The Russian-Ukrainian conflict will have little impact on the Indian economy


Geopolitical tensions resulting from the ongoing Russian-Ukrainian war are likely to have only a small impact on the Indian economy, through an increase in global oil prices.

Russia launched a full-fledged invasion of Ukraine that began on February 24 and entered day five on Monday, with fighting continuing in many Ukrainian territories. On Sunday, Russian President Vladimir Putin instructed his nuclear personnel to prepare, leaving little to no room for negotiations.

In regards to alleged Russian aggression, the United States and its Western allies have imposed economic, diplomatic and travel restrictions on Russian individuals, businesses and the government that Western leaders, including the President American Joe Biden, would have a massive impact on the Russian economy. While these Western economic powers have indicated that new sanctions will be imposed on Russia, in case the current war is prolonged further.

“Russia is not a major trading partner for India. In FY21, India’s exports to Russia were only recorded at US$2.7 billion, or 0.9% of India’s total exports. These are mainly pharmaceuticals and electrical machinery. India’s imports from Russia amounted to US$5.5 billion, or 1.4% of total imports. Petroleum products make up half of India’s imports from Russia and can easily be substituted by other markets. Therefore, the impact on India’s bilateral trade with Russia is not expected to be significant,” said Madan Sabnavis, Chief Economist, Bank of Baroda.

The indirect economic impact of the Russian-Ukrainian crisis should only be felt through higher oil prices. Since India is a large consumer of oil, much of which is imported, the impact of rising oil prices can be seen not only on the trade deficit and the currency, but also on inflation and the budgetary situation.

It should be noted that the Union budget and the RBI monetary policy announcement came well before the outbreak of this crisis and therefore did not take into account the impact of the shock of the crude price. Both the budget and the RBI therefore took a conservative estimate of crude prices around US$75 per barrel (bbl), which is likely to be a challenge going forward.

“Macroeconomic implications of the geopolitical crisis will stem primarily from soaring crude oil prices, as Russia does not have a large share in India’s trade basket. Although the Indian Rupee (INR) has been relatively constrained in 2022 so far, despite high crude oil prices, pessimistic global sentiments as well as a stronger US Dollar could weaken the Indian Rupee going forward. On the positive side, India’s large foreign exchange reserves and a current account deficit that is expected to remain below 3% of gross domestic product (GDP) even if crude averages US$100 a barrel during in fiscal year 2023, should avoid a depreciation in the INR beyond 78 against the greenback in the first half of 2022,” said Aditi Nayar, Chief Economist, Aditi Nayar, Chief Economist, ICRA Ltd.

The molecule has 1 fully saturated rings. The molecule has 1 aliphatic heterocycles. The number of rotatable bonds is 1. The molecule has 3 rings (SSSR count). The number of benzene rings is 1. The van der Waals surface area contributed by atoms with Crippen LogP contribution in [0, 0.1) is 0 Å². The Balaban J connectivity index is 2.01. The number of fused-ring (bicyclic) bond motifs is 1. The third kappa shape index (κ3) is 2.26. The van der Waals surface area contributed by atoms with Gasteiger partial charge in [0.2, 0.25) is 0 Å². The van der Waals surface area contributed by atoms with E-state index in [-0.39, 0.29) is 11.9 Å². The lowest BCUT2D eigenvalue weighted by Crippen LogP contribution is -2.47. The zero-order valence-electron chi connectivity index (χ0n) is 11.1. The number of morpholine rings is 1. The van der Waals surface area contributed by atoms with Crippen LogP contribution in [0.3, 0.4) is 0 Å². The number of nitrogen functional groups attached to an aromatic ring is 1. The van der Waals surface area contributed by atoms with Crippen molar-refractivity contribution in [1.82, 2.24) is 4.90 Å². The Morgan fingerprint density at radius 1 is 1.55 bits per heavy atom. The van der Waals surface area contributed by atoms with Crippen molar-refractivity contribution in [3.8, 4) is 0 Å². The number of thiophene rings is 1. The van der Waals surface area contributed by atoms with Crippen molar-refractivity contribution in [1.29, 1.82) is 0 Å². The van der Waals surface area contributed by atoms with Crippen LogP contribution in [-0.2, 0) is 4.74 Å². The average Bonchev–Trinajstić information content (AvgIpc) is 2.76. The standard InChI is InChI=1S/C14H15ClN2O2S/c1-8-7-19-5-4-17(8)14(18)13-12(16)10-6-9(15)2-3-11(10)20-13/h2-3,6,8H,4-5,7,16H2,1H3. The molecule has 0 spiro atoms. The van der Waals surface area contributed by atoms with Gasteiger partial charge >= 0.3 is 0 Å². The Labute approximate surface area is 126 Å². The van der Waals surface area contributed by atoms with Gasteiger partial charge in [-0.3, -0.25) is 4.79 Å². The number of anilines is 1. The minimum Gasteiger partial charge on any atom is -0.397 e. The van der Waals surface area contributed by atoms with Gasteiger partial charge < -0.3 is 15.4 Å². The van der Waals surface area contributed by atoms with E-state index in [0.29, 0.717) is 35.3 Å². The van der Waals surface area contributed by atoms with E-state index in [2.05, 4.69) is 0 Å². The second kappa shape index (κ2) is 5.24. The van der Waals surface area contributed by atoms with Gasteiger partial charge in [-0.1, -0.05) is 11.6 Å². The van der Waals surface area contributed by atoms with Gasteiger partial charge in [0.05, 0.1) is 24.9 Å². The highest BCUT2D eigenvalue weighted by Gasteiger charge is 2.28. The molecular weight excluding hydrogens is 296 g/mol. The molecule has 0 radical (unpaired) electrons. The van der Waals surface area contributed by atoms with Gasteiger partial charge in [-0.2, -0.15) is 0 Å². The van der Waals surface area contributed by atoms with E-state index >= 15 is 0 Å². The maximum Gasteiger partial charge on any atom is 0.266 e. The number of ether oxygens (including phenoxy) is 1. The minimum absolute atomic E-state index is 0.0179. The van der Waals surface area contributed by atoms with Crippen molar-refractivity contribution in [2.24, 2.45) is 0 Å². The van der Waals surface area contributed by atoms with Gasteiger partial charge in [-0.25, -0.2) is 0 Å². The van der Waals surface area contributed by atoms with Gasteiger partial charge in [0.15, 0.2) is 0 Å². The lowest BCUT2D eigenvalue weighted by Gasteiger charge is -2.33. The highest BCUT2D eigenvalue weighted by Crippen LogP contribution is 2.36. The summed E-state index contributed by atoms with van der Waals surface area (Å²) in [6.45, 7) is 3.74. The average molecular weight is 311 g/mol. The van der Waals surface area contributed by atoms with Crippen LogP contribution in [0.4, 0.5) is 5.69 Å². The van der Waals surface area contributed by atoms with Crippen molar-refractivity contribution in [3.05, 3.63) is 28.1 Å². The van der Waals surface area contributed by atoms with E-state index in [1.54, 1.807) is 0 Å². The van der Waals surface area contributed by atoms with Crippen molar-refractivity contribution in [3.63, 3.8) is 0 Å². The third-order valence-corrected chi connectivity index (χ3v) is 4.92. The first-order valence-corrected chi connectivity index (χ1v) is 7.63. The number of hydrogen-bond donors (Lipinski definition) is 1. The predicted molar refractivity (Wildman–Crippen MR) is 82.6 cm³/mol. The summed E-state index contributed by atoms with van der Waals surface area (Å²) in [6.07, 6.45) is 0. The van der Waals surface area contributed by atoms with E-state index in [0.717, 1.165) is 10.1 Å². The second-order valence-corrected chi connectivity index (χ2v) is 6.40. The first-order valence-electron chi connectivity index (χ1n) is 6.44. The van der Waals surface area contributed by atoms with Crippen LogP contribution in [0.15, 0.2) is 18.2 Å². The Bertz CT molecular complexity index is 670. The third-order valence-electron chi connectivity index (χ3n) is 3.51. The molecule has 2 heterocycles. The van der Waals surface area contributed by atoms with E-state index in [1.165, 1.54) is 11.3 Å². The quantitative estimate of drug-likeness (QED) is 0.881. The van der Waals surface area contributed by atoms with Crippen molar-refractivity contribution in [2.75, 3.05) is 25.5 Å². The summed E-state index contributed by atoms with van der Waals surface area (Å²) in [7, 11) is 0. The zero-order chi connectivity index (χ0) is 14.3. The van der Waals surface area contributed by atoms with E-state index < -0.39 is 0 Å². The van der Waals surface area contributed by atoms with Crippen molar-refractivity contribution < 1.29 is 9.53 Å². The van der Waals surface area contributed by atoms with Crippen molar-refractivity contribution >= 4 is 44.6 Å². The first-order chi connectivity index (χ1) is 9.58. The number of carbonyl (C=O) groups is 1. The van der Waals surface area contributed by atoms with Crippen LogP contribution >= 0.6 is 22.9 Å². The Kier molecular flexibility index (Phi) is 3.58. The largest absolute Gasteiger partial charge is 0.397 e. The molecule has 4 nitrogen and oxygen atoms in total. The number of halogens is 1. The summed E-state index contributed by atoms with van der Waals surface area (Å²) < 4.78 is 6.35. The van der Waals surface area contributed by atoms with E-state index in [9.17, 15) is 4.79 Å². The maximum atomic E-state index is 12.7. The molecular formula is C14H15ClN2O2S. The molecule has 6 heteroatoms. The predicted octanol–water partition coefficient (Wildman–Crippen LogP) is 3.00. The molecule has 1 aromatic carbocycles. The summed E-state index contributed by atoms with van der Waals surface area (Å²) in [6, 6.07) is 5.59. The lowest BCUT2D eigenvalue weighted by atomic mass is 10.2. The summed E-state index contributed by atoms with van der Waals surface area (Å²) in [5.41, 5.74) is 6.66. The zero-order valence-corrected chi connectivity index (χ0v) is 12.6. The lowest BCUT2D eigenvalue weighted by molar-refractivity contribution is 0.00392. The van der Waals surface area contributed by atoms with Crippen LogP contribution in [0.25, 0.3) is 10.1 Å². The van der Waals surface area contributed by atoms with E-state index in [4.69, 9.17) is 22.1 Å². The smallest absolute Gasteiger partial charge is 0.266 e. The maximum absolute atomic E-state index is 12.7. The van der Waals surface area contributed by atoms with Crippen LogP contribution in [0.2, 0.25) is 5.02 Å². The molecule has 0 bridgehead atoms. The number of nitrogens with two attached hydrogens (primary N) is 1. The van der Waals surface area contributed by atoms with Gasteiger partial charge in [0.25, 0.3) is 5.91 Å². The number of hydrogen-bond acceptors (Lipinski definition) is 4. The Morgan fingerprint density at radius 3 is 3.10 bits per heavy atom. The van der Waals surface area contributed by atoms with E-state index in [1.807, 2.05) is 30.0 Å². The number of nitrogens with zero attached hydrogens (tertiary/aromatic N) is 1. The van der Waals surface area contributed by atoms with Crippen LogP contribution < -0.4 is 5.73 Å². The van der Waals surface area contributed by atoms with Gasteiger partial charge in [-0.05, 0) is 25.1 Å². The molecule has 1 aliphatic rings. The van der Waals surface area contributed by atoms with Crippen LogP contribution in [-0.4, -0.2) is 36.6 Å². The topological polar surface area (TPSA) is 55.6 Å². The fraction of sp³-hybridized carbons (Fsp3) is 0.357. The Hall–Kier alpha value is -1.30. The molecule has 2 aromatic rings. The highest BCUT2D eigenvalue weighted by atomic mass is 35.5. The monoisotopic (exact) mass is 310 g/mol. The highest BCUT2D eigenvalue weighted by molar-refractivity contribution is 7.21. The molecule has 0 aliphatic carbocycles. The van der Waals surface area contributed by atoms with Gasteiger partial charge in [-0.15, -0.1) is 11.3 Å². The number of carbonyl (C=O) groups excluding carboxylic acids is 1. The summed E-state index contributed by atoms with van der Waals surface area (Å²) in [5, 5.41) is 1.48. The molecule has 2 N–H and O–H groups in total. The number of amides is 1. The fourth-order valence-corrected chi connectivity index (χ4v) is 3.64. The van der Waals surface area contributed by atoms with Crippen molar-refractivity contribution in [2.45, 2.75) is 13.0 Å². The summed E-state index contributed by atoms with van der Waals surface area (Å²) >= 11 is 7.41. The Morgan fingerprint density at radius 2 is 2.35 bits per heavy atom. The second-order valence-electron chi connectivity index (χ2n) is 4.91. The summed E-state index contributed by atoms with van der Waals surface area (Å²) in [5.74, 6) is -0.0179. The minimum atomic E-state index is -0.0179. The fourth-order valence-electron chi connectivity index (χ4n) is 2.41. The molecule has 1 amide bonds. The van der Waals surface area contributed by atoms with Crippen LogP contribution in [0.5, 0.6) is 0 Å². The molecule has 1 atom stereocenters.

Interestingly, India signed a long-term treaty with Russia to trade the Indian Rupee. Therefore, any weakness in the Indian Rupee will also have a marginal impact on bilateral trade.

A sharp rise in crude oil prices seen with the benchmark Brent hit the US$105 level in intraday trade last week, but ended in a profit at US$97.92 a barrel on Friday. Similarly, Western Texas Intermediate (WTI) also saw high volatility before settling at US$91.59 a barrel on Friday.

India imports more than 80% of its total oil needs and is the world’s third largest importer of crude oil. In fiscal year 2021, India’s oil imports totaled US$82.7 billion. For the period between April 2021 and January 2022, India’s oil imports rose sharply to US$125.5 billion, partly driven by the economic recovery as well as higher oil prices. However, with oil prices now hovering at their highest level in eight years, India’s oil imports are expected to be higher in value terms. In FY 2022, India’s crude oil imports are estimated at US$155.5 billion.

Crude oil-related products weigh 7.3% in the WPI basket. Thus, the direct impact of a 10% increase in oil prices is estimated at around 0.7% on the wholesale price index (WPI). Adding the indirect impact, the overall effect can be around a 1% increase in WPI inflation.

In contrast, the impact on inflation of the consumer price index (CPI) will be both direct and indirect. Gasoline and related products have a weight of 2.4% in the CPI basket. However, retail petrol and diesel prices at the pump also include excise duties, value added tax (VAT), etc., which will remain unchanged. Even if the base gasoline/diesel rate increases by 5%, the real impact on retail prices is estimated to be around 5%.

DILIP KUMAR JAI
Editor
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